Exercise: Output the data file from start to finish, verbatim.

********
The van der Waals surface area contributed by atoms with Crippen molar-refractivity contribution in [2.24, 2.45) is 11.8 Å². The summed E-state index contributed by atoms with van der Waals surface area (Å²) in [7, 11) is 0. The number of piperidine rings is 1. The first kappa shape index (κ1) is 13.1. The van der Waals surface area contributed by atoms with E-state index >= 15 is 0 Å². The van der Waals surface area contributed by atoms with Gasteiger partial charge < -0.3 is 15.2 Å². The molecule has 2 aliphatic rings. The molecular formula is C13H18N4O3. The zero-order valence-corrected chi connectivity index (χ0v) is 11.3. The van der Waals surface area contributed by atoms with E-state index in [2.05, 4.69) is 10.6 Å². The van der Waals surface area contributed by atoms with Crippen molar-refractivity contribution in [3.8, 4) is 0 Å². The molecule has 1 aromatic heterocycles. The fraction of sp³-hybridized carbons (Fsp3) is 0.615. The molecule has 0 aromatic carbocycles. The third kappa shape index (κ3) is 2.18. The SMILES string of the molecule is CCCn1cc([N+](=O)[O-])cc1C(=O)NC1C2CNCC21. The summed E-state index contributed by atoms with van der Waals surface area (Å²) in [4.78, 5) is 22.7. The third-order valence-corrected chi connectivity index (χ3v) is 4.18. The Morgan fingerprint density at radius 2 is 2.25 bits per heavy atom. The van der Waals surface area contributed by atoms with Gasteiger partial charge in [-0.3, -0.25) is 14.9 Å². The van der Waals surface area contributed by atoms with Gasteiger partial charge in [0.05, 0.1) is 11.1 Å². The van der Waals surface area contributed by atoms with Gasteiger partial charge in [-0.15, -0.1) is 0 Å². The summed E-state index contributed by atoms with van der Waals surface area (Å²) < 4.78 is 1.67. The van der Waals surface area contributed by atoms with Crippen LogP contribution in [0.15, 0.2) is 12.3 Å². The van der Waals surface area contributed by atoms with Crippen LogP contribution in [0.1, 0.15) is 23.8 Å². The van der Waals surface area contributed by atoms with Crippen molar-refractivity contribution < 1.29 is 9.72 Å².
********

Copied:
The van der Waals surface area contributed by atoms with Crippen molar-refractivity contribution in [2.24, 2.45) is 11.8 Å². The summed E-state index contributed by atoms with van der Waals surface area (Å²) in [7, 11) is 0. The number of piperidine rings is 1. The first kappa shape index (κ1) is 13.1. The van der Waals surface area contributed by atoms with E-state index >= 15 is 0 Å². The van der Waals surface area contributed by atoms with Gasteiger partial charge < -0.3 is 15.2 Å². The molecule has 2 aliphatic rings. The molecular formula is C13H18N4O3. The zero-order valence-corrected chi connectivity index (χ0v) is 11.3. The van der Waals surface area contributed by atoms with E-state index in [2.05, 4.69) is 10.6 Å². The van der Waals surface area contributed by atoms with Crippen molar-refractivity contribution in [3.8, 4) is 0 Å². The molecule has 1 aromatic heterocycles. The fraction of sp³-hybridized carbons (Fsp3) is 0.615. The molecule has 0 aromatic carbocycles. The third kappa shape index (κ3) is 2.18. The SMILES string of the molecule is CCCn1cc([N+](=O)[O-])cc1C(=O)NC1C2CNCC21. The summed E-state index contributed by atoms with van der Waals surface area (Å²) in [4.78, 5) is 22.7. The third-order valence-corrected chi connectivity index (χ3v) is 4.18. The Morgan fingerprint density at radius 2 is 2.25 bits per heavy atom. The van der Waals surface area contributed by atoms with Gasteiger partial charge in [-0.3, -0.25) is 14.9 Å². The van der Waals surface area contributed by atoms with Gasteiger partial charge in [0.05, 0.1) is 11.1 Å². The van der Waals surface area contributed by atoms with Gasteiger partial charge in [-0.15, -0.1) is 0 Å². The summed E-state index contributed by atoms with van der Waals surface area (Å²) < 4.78 is 1.67. The van der Waals surface area contributed by atoms with Crippen LogP contribution in [0.15, 0.2) is 12.3 Å². The van der Waals surface area contributed by atoms with Crippen LogP contribution in [0.1, 0.15) is 23.8 Å². The van der Waals surface area contributed by atoms with Crippen molar-refractivity contribution < 1.29 is 9.72 Å².